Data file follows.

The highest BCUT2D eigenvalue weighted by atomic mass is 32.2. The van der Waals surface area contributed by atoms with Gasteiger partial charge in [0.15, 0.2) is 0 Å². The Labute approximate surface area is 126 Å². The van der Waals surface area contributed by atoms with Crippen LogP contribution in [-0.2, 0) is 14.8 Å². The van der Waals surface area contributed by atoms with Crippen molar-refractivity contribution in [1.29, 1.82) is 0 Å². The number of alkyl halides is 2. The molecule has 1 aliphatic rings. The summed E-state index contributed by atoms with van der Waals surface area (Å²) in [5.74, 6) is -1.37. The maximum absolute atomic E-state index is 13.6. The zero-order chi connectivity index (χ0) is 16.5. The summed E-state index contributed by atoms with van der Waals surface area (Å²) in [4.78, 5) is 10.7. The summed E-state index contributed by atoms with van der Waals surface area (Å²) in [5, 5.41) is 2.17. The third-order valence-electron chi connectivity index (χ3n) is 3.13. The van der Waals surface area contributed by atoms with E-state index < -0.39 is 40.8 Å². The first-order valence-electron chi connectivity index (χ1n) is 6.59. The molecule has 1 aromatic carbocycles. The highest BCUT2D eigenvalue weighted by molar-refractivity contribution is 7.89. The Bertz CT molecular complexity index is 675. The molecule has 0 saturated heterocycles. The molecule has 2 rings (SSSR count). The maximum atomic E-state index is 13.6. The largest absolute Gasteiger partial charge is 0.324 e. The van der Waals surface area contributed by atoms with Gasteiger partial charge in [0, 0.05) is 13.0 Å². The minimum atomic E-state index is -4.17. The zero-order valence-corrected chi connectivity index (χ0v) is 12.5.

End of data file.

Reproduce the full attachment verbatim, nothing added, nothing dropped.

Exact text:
The highest BCUT2D eigenvalue weighted by atomic mass is 32.2. The van der Waals surface area contributed by atoms with Gasteiger partial charge in [0.15, 0.2) is 0 Å². The Labute approximate surface area is 126 Å². The van der Waals surface area contributed by atoms with Crippen LogP contribution in [-0.2, 0) is 14.8 Å². The van der Waals surface area contributed by atoms with Crippen molar-refractivity contribution in [1.29, 1.82) is 0 Å². The number of alkyl halides is 2. The molecule has 1 aliphatic rings. The summed E-state index contributed by atoms with van der Waals surface area (Å²) in [5.74, 6) is -1.37. The maximum absolute atomic E-state index is 13.6. The zero-order chi connectivity index (χ0) is 16.5. The summed E-state index contributed by atoms with van der Waals surface area (Å²) in [4.78, 5) is 10.7. The summed E-state index contributed by atoms with van der Waals surface area (Å²) in [5, 5.41) is 2.17. The third-order valence-electron chi connectivity index (χ3n) is 3.13. The van der Waals surface area contributed by atoms with E-state index < -0.39 is 40.8 Å². The first-order valence-electron chi connectivity index (χ1n) is 6.59. The molecule has 1 aromatic carbocycles. The highest BCUT2D eigenvalue weighted by molar-refractivity contribution is 7.89. The Bertz CT molecular complexity index is 675. The molecule has 0 saturated heterocycles. The molecule has 2 rings (SSSR count). The maximum atomic E-state index is 13.6. The largest absolute Gasteiger partial charge is 0.324 e. The van der Waals surface area contributed by atoms with Gasteiger partial charge in [0, 0.05) is 13.0 Å². The minimum atomic E-state index is -4.17. The zero-order valence-corrected chi connectivity index (χ0v) is 12.5.